That language is on the mandatory state court forms and in the statutes as the basis for granting a dissolution: "When a party who (1) is a resident of this state, or (2) is a member of the armed forces and is stationed in this state, or (3) is married or in a domestic partnership to a party who is a resident of this state or who is a member of the armed forces and is stationed in this state, petitions for a dissolution of marriage or dissolution of domestic partnership, AND ALLEGES THAT THE MARRIAGE OR DOMESTIC PARTNERSHIP IS IRRETRIEVABLY BROKEN and when ninety days have elapsed since the petition was filed and from the date when service of summons was made upon the respondent or the first publication of summons was made, the court shall proceed as follows", then stating how the case will be completed if both parties agree, if it is contested, or if there is reconciliation. (RCW 26.09.030)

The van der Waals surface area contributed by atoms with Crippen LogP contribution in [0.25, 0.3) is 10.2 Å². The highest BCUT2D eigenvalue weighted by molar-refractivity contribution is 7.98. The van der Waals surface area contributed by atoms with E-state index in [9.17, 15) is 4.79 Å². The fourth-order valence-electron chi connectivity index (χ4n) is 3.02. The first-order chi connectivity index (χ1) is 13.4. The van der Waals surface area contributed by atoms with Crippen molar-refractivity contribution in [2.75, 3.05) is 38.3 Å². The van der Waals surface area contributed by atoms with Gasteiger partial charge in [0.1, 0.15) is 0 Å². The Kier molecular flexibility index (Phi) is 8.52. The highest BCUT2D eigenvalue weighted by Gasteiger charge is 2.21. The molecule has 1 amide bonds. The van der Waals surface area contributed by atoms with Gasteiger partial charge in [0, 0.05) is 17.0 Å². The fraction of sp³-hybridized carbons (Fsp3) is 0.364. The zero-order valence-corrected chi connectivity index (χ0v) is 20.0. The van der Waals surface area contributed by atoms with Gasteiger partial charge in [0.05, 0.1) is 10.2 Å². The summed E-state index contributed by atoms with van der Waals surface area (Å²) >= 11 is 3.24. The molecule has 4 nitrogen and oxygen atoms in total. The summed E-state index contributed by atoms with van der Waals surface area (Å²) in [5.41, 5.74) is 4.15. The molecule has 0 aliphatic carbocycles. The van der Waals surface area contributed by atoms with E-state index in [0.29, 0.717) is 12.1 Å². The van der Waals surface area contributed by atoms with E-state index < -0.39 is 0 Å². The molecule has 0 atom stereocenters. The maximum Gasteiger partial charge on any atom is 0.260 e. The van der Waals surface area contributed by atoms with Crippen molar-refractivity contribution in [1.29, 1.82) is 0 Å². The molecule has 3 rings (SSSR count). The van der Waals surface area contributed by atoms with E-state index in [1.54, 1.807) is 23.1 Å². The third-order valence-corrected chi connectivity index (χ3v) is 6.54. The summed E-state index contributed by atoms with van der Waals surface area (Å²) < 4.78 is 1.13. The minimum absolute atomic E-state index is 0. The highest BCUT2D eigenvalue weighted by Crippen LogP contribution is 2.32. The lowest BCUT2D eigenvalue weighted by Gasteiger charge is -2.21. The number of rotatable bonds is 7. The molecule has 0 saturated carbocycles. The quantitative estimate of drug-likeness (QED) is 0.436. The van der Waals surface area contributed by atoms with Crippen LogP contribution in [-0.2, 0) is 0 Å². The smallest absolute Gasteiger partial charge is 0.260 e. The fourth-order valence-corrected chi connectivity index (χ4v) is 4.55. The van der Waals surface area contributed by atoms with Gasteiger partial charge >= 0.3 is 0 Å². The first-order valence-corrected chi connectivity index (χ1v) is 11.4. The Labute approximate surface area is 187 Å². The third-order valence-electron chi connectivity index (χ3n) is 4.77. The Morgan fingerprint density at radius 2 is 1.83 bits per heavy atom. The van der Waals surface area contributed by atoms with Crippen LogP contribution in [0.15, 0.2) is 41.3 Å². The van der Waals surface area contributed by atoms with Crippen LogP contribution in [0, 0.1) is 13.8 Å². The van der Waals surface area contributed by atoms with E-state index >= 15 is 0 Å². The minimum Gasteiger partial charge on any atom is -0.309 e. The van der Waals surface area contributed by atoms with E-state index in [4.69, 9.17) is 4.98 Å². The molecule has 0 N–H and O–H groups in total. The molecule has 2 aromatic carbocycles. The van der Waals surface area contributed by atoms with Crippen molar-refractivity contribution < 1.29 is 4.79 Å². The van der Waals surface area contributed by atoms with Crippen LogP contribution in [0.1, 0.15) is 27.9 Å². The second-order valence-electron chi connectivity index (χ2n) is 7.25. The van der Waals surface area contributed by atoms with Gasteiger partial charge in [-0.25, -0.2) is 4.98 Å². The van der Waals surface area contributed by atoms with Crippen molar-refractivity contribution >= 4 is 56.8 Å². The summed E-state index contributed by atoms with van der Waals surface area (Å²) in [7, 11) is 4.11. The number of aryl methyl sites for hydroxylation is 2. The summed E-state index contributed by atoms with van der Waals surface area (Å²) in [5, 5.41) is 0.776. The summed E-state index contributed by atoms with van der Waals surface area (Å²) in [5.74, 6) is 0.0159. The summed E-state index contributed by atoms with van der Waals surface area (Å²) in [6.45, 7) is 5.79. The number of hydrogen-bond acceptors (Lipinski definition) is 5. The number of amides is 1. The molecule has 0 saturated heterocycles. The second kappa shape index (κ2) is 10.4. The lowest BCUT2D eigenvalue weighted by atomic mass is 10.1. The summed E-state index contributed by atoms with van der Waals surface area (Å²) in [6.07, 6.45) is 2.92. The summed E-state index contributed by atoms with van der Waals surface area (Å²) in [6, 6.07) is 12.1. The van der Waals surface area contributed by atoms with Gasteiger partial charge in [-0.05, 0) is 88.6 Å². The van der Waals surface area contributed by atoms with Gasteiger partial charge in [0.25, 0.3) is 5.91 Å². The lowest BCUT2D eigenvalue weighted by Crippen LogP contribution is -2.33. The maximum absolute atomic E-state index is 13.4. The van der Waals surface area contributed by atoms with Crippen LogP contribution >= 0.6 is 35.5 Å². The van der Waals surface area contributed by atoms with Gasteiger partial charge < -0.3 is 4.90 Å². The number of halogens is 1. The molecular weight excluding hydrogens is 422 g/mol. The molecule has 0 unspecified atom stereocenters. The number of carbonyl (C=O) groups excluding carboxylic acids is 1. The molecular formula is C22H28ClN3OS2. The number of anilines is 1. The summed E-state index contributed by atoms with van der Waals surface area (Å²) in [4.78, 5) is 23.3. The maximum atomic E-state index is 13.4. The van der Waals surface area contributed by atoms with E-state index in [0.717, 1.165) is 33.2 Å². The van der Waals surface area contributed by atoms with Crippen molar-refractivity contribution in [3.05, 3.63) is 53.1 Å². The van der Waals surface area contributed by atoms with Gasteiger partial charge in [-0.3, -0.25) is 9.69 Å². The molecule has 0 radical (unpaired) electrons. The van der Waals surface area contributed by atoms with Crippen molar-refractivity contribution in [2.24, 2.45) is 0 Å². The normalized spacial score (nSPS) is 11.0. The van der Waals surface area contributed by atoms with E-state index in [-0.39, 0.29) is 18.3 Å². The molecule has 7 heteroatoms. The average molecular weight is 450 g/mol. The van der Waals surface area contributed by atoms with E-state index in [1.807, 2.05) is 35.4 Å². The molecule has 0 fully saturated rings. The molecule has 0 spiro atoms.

If the marriage weren't irretrievably broken, that would mean that the relationship is salvageable, in which case you wouldn't both be agreeing to a divorce.
Yes, you can get a divorce where both parties consent. See my AVVO Legal Guide on Uncontested Divorce. However, the petition for divorce (as well as the final decree) must state that the marriage is "irretrievably broken." Otherwise the court won't grant the divorce, no matter how much the two of you mutually want one.
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